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💡 Learn more : Azure storage account overview.

Shared Access Tokens with Azure Storage Blob Containers

In case you are new to the Azure Storage Tables, we've reviewed the following items so far:

What is it?

A shared access signature (or you may hear SAS) provides delegated access to resources in your storage account. With a SAS, you can grant access to resources in your storage account, without sharing your master account keys. In other words, a SAS is a secure way to share your storage resources without compromising your account keys.

A Practical Example

Let's say that I have a image that is stored in an Azure Storage Blob Container with the endpoint of https://mbcrumpsa.blob.core.windows.net/images/mikepic.png.

I can store this file, one of three ways:

  • No public read access: The container and its blobs can be accessed only by the storage account owner. This is the default for all new containers.
  • Public read access for blobs only: Blobs within the container can be read by anonymous request, but container data is not available. Anonymous clients cannot enumerate the blobs within the container.
  • Full public read access: All container and blob data can be read by anonymous request. Clients can enumerate blobs within the container by anonymous request, but cannot enumerate containers within the storage account.

The second and third option would give full access to the image and it would display with no problem. But if you select No public read access as shown below, then the image will not display b/c you don't have permissions.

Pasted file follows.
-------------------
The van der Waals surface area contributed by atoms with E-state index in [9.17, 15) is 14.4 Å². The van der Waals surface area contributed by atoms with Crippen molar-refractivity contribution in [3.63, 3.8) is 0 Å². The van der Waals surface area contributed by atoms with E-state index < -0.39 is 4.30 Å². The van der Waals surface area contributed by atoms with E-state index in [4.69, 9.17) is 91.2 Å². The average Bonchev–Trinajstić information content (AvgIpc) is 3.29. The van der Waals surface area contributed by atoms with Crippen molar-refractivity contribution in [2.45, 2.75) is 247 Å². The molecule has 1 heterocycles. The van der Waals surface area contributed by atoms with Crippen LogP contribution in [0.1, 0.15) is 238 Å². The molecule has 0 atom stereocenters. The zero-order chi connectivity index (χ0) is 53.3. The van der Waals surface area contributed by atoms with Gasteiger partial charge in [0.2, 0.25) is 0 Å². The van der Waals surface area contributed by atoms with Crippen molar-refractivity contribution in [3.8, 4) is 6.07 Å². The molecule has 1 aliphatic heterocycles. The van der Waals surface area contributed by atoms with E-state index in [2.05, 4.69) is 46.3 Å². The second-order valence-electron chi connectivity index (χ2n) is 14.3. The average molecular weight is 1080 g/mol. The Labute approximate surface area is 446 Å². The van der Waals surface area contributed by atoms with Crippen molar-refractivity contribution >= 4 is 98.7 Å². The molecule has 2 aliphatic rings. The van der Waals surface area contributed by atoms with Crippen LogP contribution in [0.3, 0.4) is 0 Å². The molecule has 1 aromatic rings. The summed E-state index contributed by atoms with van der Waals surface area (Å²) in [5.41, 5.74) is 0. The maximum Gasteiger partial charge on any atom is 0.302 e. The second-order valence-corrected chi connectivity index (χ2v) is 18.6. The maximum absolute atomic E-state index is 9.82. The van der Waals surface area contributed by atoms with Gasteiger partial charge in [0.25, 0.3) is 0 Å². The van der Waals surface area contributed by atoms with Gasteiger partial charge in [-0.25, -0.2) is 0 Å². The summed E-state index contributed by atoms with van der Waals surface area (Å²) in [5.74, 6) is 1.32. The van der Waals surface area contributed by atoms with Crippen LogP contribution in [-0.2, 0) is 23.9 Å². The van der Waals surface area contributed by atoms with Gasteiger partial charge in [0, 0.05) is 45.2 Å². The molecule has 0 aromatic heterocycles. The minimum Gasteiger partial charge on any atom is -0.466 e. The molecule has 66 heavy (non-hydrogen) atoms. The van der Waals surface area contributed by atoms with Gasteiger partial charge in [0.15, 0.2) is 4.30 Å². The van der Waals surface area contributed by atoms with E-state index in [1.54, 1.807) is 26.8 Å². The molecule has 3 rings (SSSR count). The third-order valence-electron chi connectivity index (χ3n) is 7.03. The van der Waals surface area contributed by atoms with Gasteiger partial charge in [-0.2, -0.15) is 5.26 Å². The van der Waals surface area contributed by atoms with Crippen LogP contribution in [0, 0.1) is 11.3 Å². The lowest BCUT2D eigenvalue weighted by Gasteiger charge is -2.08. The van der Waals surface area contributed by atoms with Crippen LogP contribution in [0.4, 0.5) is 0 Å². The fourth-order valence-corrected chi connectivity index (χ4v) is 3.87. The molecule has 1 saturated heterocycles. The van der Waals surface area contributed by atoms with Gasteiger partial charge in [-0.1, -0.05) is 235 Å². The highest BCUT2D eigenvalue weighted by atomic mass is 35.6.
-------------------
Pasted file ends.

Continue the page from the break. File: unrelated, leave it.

Matter of fact, if you try to access the image by going to the URL, then you'll see the following:

This XML file does not appear to have any style information associated with it. The document tree is shown below.
<Error>
<Code>ResourceNotFound</Code>
<Message>
The specified resource does not exist. RequestId:7dd786ac-001e-0057-3c0a-9bd1e4000000 Time:2018-02-01T03:10:39.7635624Z
</Message>
</Error>
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This is where we'd typically want to generate a SAS token and serve it up in an application. You can do this very easily by opening the Azure Portal and navigate to your Azure Storage Account and select Blob Service. Then click on Access Policy and give it a name, permissions and a start and end date and make sure you save it.

I named mine imageSAP. Now we could simple access this through code with a call to GetSharedAccessSignature as shown below:

CloudStorageAccount storageAccount = CloudStorageAccount.Parse(
    CloudConfigurationManager.GetSetting("StorageConnection"));

CloudBlobClient blobClient = storageAccount.CreateCloudBlobClient();

CloudBlobContainer container = blobClient.GetContainerReference("images");

var blobs = new List<TweetEntity>();

foreach (var blob in container.ListBlobs())
{
    if (blob.GetType() == typeof(CloudBlockBlob))
    {
        var sas = container.GetSharedAccessSignature(null, "imageSAP");
        // sas now contains the signature that we could append to a URL. 
    }
}

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As stated in the code, we now have access to the token from our imageSAP policy that will generate our signature that gives us access to the image for the specified time. We could then see the image once we go to the site.